GOD OUR GOAL
Dr. Rudolf V. D'Souza, OCD
The childhood of Jesus has been an
important theme for Christians from the very beginning. Christians have always
longed to express their profound reverence for the incarnation of our God and
Lord Jesus Christ. This pious desire was inspired not only by the Gospels but
also by apocryphal texts such as the pseudo-gospels of James and Thomas. The
Divine Child was already venerated by church fathers such as St. Athanasius or
St. Jerome. Others who held the childhood of Jesus in great honour included St.
Bernard of Clairvaux, St. Francis of Assissi, and St. Anthony of Padua. During
the Baroque period there was St. Theresa of Avila, in particular, who took the
Infant Jesus with her when she founded new monasteries. In Spain in her time
this cult met with a great response.
Whenever we express our reverence
to Jesus, it is not a reverence as we often offer to any saint or angel, but it
is a deep desire to delve deep into the mystery of the Incarnation and
Redemption. We certainly know that the things Jesus taught are more important
than anything else. He gave us a complete way of life, which he summed up in one
sentence, "So in everything, do to others what you would have them do to you,
for this sums up the Law and the Prophets." [Mt. 7.12]
One of the great themes of his
teaching was God's kingdom. His claim was, :The time has come. The kingdom of
God is near. Repent and believe the good news." [Mt. 1.14-15]
This is a reminder to all of us
that the world is no out of control. God is still in charge, but he has given us
free will. We are not like machines wound up by God. Rather we are free and yet
ruled by a King, and that is God. When Jesus spoke of the Kingdom of God it was
to invite people to submit themselves to it. Jesus told parables to illustrate
what He meant by God's kingdom.
The Parable of the Sower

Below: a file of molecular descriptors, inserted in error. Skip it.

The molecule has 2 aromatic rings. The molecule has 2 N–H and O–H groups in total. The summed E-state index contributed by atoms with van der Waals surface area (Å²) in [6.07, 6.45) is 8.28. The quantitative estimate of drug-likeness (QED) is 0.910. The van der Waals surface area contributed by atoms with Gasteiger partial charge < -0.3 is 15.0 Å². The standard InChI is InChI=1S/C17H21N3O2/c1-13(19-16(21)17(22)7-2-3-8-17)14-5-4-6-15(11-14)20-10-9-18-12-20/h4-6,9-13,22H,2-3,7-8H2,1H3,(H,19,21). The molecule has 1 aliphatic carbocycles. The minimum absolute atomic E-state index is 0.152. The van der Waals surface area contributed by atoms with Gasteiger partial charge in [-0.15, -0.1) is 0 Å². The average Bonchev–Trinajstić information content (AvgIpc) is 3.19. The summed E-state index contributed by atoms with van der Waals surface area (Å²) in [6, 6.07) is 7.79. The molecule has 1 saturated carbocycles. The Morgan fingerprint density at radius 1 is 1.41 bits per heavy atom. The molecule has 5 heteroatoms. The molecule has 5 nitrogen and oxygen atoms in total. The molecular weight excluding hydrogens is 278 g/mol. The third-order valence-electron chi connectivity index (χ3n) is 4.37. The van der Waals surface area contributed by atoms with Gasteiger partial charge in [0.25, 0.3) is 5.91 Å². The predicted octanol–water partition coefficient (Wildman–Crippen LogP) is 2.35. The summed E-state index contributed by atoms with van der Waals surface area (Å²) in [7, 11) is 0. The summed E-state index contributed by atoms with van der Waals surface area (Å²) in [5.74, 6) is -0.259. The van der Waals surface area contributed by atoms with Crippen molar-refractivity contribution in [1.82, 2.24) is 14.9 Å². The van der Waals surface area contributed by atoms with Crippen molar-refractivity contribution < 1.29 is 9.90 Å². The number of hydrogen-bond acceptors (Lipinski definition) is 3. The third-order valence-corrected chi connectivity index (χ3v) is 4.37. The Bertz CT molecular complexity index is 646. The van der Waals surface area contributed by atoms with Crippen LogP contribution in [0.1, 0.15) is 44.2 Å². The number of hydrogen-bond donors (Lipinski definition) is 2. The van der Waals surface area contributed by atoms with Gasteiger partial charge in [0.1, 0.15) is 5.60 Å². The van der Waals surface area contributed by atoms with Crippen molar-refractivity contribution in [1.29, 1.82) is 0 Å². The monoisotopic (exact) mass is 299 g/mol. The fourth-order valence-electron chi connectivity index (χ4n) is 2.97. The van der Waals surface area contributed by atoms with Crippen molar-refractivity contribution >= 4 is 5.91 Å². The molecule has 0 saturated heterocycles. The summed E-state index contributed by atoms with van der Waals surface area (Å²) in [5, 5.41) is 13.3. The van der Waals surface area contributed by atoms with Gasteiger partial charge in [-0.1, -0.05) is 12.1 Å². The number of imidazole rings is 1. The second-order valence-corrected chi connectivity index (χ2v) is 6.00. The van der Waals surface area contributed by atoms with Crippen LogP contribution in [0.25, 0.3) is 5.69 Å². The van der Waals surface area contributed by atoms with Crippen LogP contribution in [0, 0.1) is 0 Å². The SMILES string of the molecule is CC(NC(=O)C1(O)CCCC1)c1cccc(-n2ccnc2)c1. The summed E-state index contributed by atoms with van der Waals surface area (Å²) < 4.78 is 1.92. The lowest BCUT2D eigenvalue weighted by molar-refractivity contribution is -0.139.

"A farmer went out to sow his
seed. As he was scattering the seed, some fell along the path, and the birds
came and ate it up. Some fell on rocky places, where it did not have much soil.
It sprang up quickly, because the soil was shallow. But when the sun came up,
the plants were scorched, and they withered because they had no root. Other seed
fell among thorns, which grew up and choked the plants. Still other seed fell on
good soil, where it produced a crop - a hundred, sixty or thirty times what was
sown." [Mt 13.3-8]
Obviously the resulting crop
depended on the kind of ground that the seed fell into. What Jesus meant here is
that if our hearts are hard, bitter, and filled with pride and self sufficiency,
then even if the good seed comes to us, even if we hear and learn about His
kingdom, we won't accept it. However, if we accept God's will in our lives, the
Kingdom of God will be within us.
A Hidden Treasure
On another occasion Jesus told of
a treasure hidden in a field. A merchant found it "...and then in his joy went
and sold all he had and bought the field." [Mt 13.44]. It is true that when we
find the Kingdom of God, we receive much joy, but there is a price to be paid.
Our becoming a member of the Kingdom of God, and following Jesus may offend many
people. Our honesty may well make some people around us uncomfortable. We may
lose friends, brothers and sisters. Our families may well turn against us.